Civilization V is coming out soon and I feel like I’m ten years old again on Christmas Eve; unabashedly, I brimming with excitement. For me, the series represents the very foundation of gaming. It was also one of the staple titles of my early youth, something that grew up as I did–from my years in middle school to my years at college, some version of Civilization was on my PC and being played. Watching Civilization evolve with each entry has been a great experience and I’m excited to see what Jon Schafer has done with time around.
Despite my enthusiasm, though, I’m a little disappointed right now. I just finished preordering Civilization V and I found myself paying extra for an exclusive civilization and its leader. I had a brief internal monologue in which I told myself lunch at Starbucks was out for this weekend to make up the cost and then added the deluxe edition to my cart against my better judgment. I’m not completely sure who to be mad at, myself or Firaxis or Nebuchadnezzar II and his ridiculous surname, but I’m still mad. And a little embarrassed.
In fact, this leader’s inclusion for an extra sum, repackaged with a digital soundtrack as a special edition, seemed to speak to a bigger problem in the videogame industry: the cash cow syndrome.
It probably shouldn’t be a big surprise. After all, we live in an age where there are alternate costume DLCs for multiple games and thousands of Celestial Steeds are corralled Blizzard’s online store just waiting to be bought to parade around World of Warcraft’s capital cities in an display of synchronized sparkles. Certainly the idea of an extra leader promoted as a special edition isn’t too far-fetched. It’s actually par for the course, a symptom of our time period.
The situation isn’t a clear-cut case of videogame companies and their growing greed, though. Instead, it’s more of a willing transaction between players and game companies–one where we’re both equally to blame. We want more and videogames are more than willing to give us more, just not without a price. And there are a lot of us that are quite eager to pay that price. I mean, no company would make something if people didn’t want buy it, my former economics professor could have told you as much. Our wallets are wide open and our eyes are eager.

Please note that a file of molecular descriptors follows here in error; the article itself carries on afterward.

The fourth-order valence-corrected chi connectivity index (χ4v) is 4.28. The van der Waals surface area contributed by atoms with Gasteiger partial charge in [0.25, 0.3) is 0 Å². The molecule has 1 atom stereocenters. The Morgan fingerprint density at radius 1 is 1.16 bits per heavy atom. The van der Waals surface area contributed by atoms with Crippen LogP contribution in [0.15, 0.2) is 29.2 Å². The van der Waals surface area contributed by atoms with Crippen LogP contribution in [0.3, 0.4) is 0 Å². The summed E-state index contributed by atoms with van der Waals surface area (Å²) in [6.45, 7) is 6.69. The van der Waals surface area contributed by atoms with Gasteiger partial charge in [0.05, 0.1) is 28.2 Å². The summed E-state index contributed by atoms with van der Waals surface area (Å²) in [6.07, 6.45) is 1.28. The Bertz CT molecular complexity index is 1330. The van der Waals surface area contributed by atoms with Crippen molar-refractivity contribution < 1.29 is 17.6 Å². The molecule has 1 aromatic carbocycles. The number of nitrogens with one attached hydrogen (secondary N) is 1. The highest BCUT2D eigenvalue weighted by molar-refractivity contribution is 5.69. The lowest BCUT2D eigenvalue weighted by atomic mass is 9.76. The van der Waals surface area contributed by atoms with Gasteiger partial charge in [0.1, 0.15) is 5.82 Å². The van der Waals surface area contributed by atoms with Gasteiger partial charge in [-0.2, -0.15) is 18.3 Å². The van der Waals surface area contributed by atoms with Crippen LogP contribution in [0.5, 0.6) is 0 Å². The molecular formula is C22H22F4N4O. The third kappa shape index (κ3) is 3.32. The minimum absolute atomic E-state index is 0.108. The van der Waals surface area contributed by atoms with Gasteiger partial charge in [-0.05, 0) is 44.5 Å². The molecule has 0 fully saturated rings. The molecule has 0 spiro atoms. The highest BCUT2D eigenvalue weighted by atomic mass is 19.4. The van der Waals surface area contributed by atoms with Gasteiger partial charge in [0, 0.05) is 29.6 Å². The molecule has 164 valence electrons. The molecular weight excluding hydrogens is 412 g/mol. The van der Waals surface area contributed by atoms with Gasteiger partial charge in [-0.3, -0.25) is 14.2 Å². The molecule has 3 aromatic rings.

In many ways, the industry is just giving in to our demands, providing us with more as we ask for it. We aren’t helpless victims in the whole matter.
For many of us, special or collector’s editions have always been extremely optional with little to no crucial additional content. I hope it stays that way. I’ve only bought two of them in my entire life before this slip up: BioShock 2 and StarCraft 2. I got BioShock 2’s special edition this past month because it was only a couple more dollars than the regular copy when I found it. Granted, I bought the game months after its release, but when I saw it discounted on a shelf I couldn’t resist. I was right to have gotten it, too–the artbook ended up being a surprisingly solid read, better than most others, and the posters are still on my wall.
As for StarCraft 2, the extras were particularly appealing for the Wings of Liberty arc and I’d wanted to buy a Blizzard CE for a long time. The Thor pet for World of Warcraft went well with my collector’s side–I had something like 130 vanity pets on my Paladin before I quit–and it contained a good mixture of real life swag to in-game swag. The Raynor USB dogtag even proved useful in transferring data from my mother’s two computers when she visited last week.